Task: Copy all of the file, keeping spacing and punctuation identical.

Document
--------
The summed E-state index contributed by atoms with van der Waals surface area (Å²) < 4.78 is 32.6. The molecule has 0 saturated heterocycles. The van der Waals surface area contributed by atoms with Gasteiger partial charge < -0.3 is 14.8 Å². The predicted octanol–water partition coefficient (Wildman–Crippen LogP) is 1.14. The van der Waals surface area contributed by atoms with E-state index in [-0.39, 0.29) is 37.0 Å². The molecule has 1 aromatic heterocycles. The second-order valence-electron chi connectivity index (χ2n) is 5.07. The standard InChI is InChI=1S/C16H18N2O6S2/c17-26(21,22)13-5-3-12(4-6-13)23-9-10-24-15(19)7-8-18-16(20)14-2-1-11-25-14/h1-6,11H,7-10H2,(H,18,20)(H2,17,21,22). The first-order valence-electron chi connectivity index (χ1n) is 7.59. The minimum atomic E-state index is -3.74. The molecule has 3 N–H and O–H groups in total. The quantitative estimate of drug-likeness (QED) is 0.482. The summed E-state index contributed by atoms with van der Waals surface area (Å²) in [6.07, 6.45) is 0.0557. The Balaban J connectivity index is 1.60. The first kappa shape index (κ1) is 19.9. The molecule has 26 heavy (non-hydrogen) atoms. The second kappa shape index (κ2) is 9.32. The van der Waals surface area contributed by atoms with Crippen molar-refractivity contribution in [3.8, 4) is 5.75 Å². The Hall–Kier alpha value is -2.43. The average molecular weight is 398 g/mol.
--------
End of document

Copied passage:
The summed E-state index contributed by atoms with van der Waals surface area (Å²) < 4.78 is 32.6. The molecule has 0 saturated heterocycles. The van der Waals surface area contributed by atoms with Gasteiger partial charge < -0.3 is 14.8 Å². The predicted octanol–water partition coefficient (Wildman–Crippen LogP) is 1.14. The van der Waals surface area contributed by atoms with E-state index in [-0.39, 0.29) is 37.0 Å². The molecule has 1 aromatic heterocycles. The second-order valence-electron chi connectivity index (χ2n) is 5.07. The standard InChI is InChI=1S/C16H18N2O6S2/c17-26(21,22)13-5-3-12(4-6-13)23-9-10-24-15(19)7-8-18-16(20)14-2-1-11-25-14/h1-6,11H,7-10H2,(H,18,20)(H2,17,21,22). The first-order valence-electron chi connectivity index (χ1n) is 7.59. The minimum atomic E-state index is -3.74. The molecule has 3 N–H and O–H groups in total. The quantitative estimate of drug-likeness (QED) is 0.482. The summed E-state index contributed by atoms with van der Waals surface area (Å²) in [6.07, 6.45) is 0.0557. The Balaban J connectivity index is 1.60. The first kappa shape index (κ1) is 19.9. The molecule has 26 heavy (non-hydrogen) atoms. The second kappa shape index (κ2) is 9.32. The van der Waals surface area contributed by atoms with Crippen molar-refractivity contribution in [3.8, 4) is 5.75 Å². The Hall–Kier alpha value is -2.43. The average molecular weight is 398 g/mol.